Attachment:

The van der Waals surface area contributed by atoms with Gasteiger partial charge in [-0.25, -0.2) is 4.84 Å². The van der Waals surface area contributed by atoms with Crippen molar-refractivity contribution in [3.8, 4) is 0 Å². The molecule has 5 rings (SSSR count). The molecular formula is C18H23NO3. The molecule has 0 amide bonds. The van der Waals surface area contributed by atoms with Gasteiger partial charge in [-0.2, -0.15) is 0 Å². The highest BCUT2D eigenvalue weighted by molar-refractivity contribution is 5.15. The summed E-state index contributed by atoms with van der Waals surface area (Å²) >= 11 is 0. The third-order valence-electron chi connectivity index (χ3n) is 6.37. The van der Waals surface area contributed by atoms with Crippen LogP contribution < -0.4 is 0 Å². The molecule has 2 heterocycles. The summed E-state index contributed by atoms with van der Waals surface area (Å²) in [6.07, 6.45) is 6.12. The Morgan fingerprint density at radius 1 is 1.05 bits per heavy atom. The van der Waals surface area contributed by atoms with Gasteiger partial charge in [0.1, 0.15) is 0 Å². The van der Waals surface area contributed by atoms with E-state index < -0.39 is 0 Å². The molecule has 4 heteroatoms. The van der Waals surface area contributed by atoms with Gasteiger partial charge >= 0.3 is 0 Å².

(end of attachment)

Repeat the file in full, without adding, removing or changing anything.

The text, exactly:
The van der Waals surface area contributed by atoms with Gasteiger partial charge in [-0.25, -0.2) is 4.84 Å². The van der Waals surface area contributed by atoms with Crippen molar-refractivity contribution in [3.8, 4) is 0 Å². The molecule has 5 rings (SSSR count). The molecular formula is C18H23NO3. The molecule has 0 amide bonds. The van der Waals surface area contributed by atoms with Gasteiger partial charge in [-0.2, -0.15) is 0 Å². The highest BCUT2D eigenvalue weighted by molar-refractivity contribution is 5.15. The summed E-state index contributed by atoms with van der Waals surface area (Å²) >= 11 is 0. The third-order valence-electron chi connectivity index (χ3n) is 6.37. The van der Waals surface area contributed by atoms with Crippen LogP contribution < -0.4 is 0 Å². The molecule has 2 heterocycles. The summed E-state index contributed by atoms with van der Waals surface area (Å²) in [6.07, 6.45) is 6.12. The Morgan fingerprint density at radius 1 is 1.05 bits per heavy atom. The van der Waals surface area contributed by atoms with Gasteiger partial charge in [0.1, 0.15) is 0 Å². The van der Waals surface area contributed by atoms with E-state index < -0.39 is 0 Å². The molecule has 4 heteroatoms. The van der Waals surface area contributed by atoms with Gasteiger partial charge >= 0.3 is 0 Å².